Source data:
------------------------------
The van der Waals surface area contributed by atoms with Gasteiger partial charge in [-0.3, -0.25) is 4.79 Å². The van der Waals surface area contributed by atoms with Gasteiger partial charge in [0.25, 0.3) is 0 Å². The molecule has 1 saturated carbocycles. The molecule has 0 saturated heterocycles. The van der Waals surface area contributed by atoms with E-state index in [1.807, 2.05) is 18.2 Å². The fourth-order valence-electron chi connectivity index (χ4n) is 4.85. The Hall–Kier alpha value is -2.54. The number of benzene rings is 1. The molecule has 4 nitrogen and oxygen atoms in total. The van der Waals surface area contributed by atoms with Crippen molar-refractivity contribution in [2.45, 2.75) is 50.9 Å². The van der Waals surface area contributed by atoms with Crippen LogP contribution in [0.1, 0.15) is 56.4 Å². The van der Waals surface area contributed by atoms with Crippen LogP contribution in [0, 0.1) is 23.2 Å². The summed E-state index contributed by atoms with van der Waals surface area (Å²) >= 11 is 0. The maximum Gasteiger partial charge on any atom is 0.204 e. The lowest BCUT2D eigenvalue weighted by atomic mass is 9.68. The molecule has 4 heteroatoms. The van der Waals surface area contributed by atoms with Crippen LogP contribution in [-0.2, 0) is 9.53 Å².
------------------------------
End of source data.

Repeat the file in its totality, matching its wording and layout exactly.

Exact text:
The van der Waals surface area contributed by atoms with Gasteiger partial charge in [-0.3, -0.25) is 4.79 Å². The van der Waals surface area contributed by atoms with Gasteiger partial charge in [0.25, 0.3) is 0 Å². The molecule has 1 saturated carbocycles. The molecule has 0 saturated heterocycles. The van der Waals surface area contributed by atoms with E-state index in [1.807, 2.05) is 18.2 Å². The fourth-order valence-electron chi connectivity index (χ4n) is 4.85. The Hall–Kier alpha value is -2.54. The number of benzene rings is 1. The molecule has 4 nitrogen and oxygen atoms in total. The van der Waals surface area contributed by atoms with Crippen molar-refractivity contribution in [2.45, 2.75) is 50.9 Å². The van der Waals surface area contributed by atoms with Crippen LogP contribution in [0.1, 0.15) is 56.4 Å². The van der Waals surface area contributed by atoms with Crippen LogP contribution in [0, 0.1) is 23.2 Å². The summed E-state index contributed by atoms with van der Waals surface area (Å²) >= 11 is 0. The maximum Gasteiger partial charge on any atom is 0.204 e. The lowest BCUT2D eigenvalue weighted by atomic mass is 9.68. The molecule has 4 heteroatoms. The van der Waals surface area contributed by atoms with Crippen LogP contribution in [-0.2, 0) is 9.53 Å².